‘Why, Dad, why?’ is one of the most commonly used phrases in our home.
Mainly, it is used to challenge the hour of bedtime or the need to consume a particular brassica. But often it is used to inquire about the workings of the world around us, be it why only adults are allowed to drink beer or why wheels are round or why Dad finds it very difficult to boil an egg to soldier-dipping perfection when he can rustle up a 30-ingredient curry in no time at all. You know, sciencey stuff.
These are the kinds of questions I used to ask my own father. And these are the kinds of questions I now answer in the way he used to answer me: ‘Ask your teachers – that’s what they’re paid for.’
But every now and again, an opportunity arises where all kinds of questions can all be answered all at once in one place.
That place is the Royal Institute of Great Britain, in London’s Albermarle Street, about five minutes’ walk from Green Park and The Ritz hotel.
Now this isn’t normally the kind of place I like to hang around in at a weekend. Normally, I drag the kids along to a farmers’ market or for a lemonade in my local pub. At a push, I’ll take them to a bowling alley or for a game of football.
It’s not that I’m a Luddite – it’s just that I’ve tried to take my two little boys to the various – and magnificent – museums that London has to offer but the queues and the crowds have made the experiences so stressful that I’d rather stay home in front of the Discovery Channel.
But the opportunity to do something very meaningful, very educational and very stress-free arose on Saturday when both my sons were invited to a birthday party at the RIGB (their classmates’ Mum works there).
The RI opened its doors to youngsters for a family fun day with lots of enthusiastic volunteers showing the kids how to keep a ping-pong ball floating in a stream of air, how to a control a Wii with just the movements of your head, how to perform a trick shot in Pool, how to bounce a ball through a wooden box. And most fun of all – for my kids and their mates, at least – how to ride up and down in the organisation’s glass elevator about 101 times.
To be honest, it was us parents who got the most out of it. On the day we went, the theme was sport and health, so we competed with each other to do a long jump without a run-up (I came third); we got our cholesterol, body fat and blood sugars measured (mine were all fine – which means I still won’t have to visit my GP, as I haven’t done for the past 10 years); and we hung around the very civilised cafeteria area, chitting and chatting while the kids ran around being very excited.
The RI is most famous for its Christmas lectures, started in the 19th Century by Michael Faraday, a British chemist and physicist who contributed significantly to the study of electromagnetism and electrochemistry – that’s me, posing next to his statue in the RI lobby.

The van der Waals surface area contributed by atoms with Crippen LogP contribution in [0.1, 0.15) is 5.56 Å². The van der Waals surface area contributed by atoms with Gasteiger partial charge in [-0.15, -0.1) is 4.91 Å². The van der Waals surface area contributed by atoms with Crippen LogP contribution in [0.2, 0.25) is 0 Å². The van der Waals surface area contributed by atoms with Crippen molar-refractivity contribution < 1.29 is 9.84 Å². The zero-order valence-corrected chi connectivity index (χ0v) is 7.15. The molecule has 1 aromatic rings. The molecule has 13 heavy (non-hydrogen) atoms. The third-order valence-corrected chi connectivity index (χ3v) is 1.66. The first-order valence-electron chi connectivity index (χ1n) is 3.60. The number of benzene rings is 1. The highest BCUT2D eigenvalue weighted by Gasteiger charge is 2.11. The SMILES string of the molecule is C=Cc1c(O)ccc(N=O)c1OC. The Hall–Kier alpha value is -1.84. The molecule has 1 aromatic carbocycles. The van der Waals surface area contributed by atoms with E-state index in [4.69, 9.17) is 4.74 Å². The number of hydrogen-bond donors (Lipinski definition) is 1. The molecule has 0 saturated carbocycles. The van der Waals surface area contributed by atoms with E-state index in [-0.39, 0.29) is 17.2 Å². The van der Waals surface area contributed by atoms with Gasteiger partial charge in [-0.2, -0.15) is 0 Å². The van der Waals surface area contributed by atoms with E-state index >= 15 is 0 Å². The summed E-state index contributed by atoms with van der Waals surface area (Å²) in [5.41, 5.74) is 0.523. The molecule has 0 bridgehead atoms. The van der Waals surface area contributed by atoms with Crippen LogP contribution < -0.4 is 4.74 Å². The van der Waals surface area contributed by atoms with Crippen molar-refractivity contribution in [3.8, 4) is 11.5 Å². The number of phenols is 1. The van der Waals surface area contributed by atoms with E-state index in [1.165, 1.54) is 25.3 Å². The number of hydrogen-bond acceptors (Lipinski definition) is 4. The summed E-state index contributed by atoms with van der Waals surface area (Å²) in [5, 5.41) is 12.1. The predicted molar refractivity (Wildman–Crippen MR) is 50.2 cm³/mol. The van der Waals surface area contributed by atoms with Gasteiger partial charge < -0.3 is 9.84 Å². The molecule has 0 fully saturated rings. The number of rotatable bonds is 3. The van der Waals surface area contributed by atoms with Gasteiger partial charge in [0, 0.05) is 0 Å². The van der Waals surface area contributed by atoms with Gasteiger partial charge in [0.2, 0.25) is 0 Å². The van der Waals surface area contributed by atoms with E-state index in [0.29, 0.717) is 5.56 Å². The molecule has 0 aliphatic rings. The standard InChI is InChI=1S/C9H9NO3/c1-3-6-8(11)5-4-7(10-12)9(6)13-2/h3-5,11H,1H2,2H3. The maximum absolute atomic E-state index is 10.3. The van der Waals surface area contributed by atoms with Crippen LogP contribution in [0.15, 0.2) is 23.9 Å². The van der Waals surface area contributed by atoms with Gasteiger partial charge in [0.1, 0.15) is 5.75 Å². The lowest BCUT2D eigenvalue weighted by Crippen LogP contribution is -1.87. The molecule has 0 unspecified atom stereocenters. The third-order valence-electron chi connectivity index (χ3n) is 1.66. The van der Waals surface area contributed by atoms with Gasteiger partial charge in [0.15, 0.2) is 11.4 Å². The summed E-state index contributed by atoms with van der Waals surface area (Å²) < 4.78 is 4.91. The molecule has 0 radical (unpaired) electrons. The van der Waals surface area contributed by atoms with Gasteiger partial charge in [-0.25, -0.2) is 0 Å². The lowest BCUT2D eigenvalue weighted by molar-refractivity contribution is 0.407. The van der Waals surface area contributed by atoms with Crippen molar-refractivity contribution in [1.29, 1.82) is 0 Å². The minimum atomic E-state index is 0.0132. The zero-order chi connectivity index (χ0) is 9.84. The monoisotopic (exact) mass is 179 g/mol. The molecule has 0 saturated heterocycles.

I looked back on their archives and found one given by Dr Mark Miodownik, a materials scientist from King’s College London, called ‘Size Matters’.
Yes, yes, fellas, we all know it doesn’t REALLY matter, but here’s a flavour of some of the fascinating science Dr Miodownik revealed:
Why elephants can’t dance:
Although they’re one of the biggest and most charismatic animals on Earth, elephants can’t dance because of their low area to volume ratio. Their legs are big and heavy to support
their weight, but this impairs their ability to jump, change direction and dance, like an elegant ballerina.
How hamsters can sky dive:
The size of an animal determines its likelihood of surviving a fall from an aeroplane or a tall building. Smaller animals hit the ground with a proportionally lower force. That’s why, whilst falling out of an aeroplane is fatal for humans, hamsters live and spiders don’t even feel the impact.
Why chocolate tastes so melt-in-the mouth good:
Chocolate melts in your mouth thanks to the crystal structure of the cocoa butter that is used to make it. The crystal structure is created when molecules fit together and build to make up the cocoa butter fat. Getting this crystal structure right is the trick and it’s not easy – there are six different crystal structures and only one works for chocoholics.
Why ants are so strong:
An ant can lift 100 times its own body weight compared to an Olympic weightlifter, who can only lift double their own weight on a good day. This is because, being so light, ants only use a small amount of their muscles to hold themselves up, leaving the rest of their strength for lifting. So, as things get bigger they get proportionally weaker.
Can we build a lift to the moon?
Until now there has not been a material strong enough to withstand the huge gravitational forces that dominate as you start to move up into space. But recently we discovered super strong materials, which make steel look as soft as butter by comparison, and which could indeed make it possible to build an elevator to the moon.
See, I told you it was fascinating! Perhaps not as fascinating for my lads as the Tube ride there and back (‘Dad, why’s it called a Tube?’ ‘Dad, why is that man picking his nose and wiping it on the seat?’ ‘Dad, why is it so HOT in here?’ ‘Dad, can we get off now, I feel sick?’) but still a good day out on a rainy Saturday afternoon in summer, nonetheless.